Once applied to the substrate, the precursor of the ceramic material may be cured, to facilitate bonding of the precursor of the ceramic material to the substrate. As used herein, the term “cured precursor of the ceramic material” refers to the precursor of the ceramic material after curing. During curing, the preceramic polymer in the precursor of the ceramic material may crosslink, forming a hardened material on or within the damaged portion of the substrate. The cured precursor of the ceramic material may have a rubber-like or epoxy-like consistency and may have an amorphous structure. The precursor of the ceramic material may be cured in the vacuum, thermal, or microgravity environment of space using heat or photoradiation, such as visible, UV, infrared, or microwave radiation. The conditions used to cure the precursor of the ceramic material may depend on the specific nature of the preceramic polymer used in the precursor of the ceramic material. For instance, if the precursor of the ceramic material is to be thermally cured, the cure temperature may range from approximately 0° C. (approximately 32° F.) to approximately 260° C. (approximately 500° F.). Depending on the cure temperature, the precursor of the ceramic material may be cured in an amount of time ranging from a few minutes to a few days. By increasing the cure temperature, a shorter amount of time may be needed to cure the precursor of the ceramic material. Conversely, by decreasing the cure temperature, a longer amount of time may be needed. For safety and other practical reasons, the precursor of the ceramic material may be cured for an amount of time ranging from approximately 1 minute to approximately 36 hours. In one embodiment, the precursor of the ceramic material is cured in the vacuum of space at approximately 121° C. (approximately 250° F.) for approximately 2 hours. In another embodiment, the precursor of the ceramic material is cured at approximately 65.5° C. (approximately 150° F.) for from approximately 12 hours to approximately 18 hours. The heat used to cure the precursor of the ceramic material may be applied using a radiant heater or a heat blanket. Alternatively, since the temperature in space varies drastically depending on proximity and orientation to the sun, a space vehicle having the precursor of the ceramic material disposed thereon may be oriented in an appropriate orientation with respect to the sun to expose the precursor of the ceramic material to radiant heat from the sun and achieve a desired cure temperature. As previously mentioned, the precursor of the ceramic material may also be photocured using visible, UV, infrared, or microwave radiation.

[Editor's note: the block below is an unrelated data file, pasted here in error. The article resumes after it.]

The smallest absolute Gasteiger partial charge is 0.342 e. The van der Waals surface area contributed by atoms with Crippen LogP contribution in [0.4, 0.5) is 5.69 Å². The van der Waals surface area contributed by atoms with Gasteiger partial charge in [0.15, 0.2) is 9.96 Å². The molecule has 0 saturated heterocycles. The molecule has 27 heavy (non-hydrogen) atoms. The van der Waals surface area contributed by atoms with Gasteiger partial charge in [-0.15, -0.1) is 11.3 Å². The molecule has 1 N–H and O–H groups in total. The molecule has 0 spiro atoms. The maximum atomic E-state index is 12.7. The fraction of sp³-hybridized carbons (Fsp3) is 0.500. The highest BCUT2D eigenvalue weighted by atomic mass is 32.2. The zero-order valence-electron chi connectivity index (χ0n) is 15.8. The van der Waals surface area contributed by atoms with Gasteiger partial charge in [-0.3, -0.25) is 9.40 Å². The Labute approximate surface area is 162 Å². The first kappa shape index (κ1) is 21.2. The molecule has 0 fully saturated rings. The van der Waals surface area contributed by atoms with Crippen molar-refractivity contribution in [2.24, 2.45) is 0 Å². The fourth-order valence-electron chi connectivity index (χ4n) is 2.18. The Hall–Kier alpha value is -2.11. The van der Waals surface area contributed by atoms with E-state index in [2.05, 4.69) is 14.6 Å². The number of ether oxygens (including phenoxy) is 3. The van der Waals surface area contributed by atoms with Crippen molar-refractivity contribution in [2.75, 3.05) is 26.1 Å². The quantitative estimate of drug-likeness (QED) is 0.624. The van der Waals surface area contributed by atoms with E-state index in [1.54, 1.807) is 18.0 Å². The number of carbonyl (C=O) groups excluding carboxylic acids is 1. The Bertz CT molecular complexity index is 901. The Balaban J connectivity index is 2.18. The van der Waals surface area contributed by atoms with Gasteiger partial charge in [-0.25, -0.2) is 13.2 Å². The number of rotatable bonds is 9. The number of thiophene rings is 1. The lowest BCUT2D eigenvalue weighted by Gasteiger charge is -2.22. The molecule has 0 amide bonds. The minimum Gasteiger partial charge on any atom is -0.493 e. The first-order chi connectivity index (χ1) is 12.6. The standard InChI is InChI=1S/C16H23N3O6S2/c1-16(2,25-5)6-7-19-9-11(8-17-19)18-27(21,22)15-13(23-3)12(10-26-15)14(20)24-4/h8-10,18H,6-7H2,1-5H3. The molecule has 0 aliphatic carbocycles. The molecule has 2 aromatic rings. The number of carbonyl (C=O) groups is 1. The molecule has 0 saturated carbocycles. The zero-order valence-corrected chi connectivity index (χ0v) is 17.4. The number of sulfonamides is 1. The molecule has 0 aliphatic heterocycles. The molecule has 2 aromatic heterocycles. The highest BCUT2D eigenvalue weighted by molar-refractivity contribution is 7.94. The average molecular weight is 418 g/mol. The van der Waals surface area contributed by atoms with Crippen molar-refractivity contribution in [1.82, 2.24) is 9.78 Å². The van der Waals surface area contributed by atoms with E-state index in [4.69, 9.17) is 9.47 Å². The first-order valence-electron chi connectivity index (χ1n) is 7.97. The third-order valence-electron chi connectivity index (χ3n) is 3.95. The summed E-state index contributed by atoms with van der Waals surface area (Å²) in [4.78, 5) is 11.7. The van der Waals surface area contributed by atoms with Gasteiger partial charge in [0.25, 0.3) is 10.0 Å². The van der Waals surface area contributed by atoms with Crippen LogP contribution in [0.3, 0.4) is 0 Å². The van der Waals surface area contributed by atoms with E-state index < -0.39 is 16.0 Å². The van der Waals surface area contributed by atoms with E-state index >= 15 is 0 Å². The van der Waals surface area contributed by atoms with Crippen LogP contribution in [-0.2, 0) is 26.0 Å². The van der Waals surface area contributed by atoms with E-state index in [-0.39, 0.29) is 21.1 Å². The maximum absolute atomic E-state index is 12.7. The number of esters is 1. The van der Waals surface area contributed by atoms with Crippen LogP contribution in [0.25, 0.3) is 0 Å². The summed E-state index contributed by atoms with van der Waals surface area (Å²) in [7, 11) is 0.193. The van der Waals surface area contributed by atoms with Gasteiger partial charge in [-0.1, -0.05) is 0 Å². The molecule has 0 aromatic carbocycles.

After curing, the preceramic polymer may be converted into the ceramic material (a ceramic coating or ceramic adhesive). For instance, the cured precursor of the ceramic material may be exposed to an elevated temperature for a sufficient amount of time to ceramify the cured precursor of the ceramic material. The resulting ceramic material may have a substantially crystalline structure. To ceramify the cured precursor of the ceramic material, the cured precursor of the ceramic material may be exposed to a temperature greater than approximately 850° C., such as greater than approximately 1000° C. If the preceramic polymer used in the precursor of the ceramic material is AHPCS, the cured precursor of the ceramic material may harden and form SiC at a temperature that ranges from approximately 850° C. to approximately 1600° C. At a temperature greater than approximately 1600° C., the ceramic material may be substantially crystalline SiC. A temperature sufficient to form the ceramic material (i.e., a temperature sufficient to ceramify the cured precursor of the ceramic material) may be achieved upon reentry of the space vehicle into the Earth's atmosphere. In other words, the cured precursor of the ceramic material may be ceramified in-situ during reentry of the space vehicle into the Earth's atmosphere. During reentry, the temperature of leading portions of the space vehicle may be greater than or equal to approximately 1426° C. (greater than or equal to approximately 2600° F.), but typically reach from approximately 1600° C. (approximately 2912° F.) to approximately 1627° C. (approximately 2960° F.). The amount of time needed to ceramify the cured precursor of the ceramic material may depend on the temperature to which the cured precursor of the ceramic material is exposed and the thickness of the cured precursor of the ceramic material. A typical reentry time for a space vehicle in the form of a space shuttle is approximately 15 minutes, which is sufficient to ceramify the cured precursor of the ceramic material.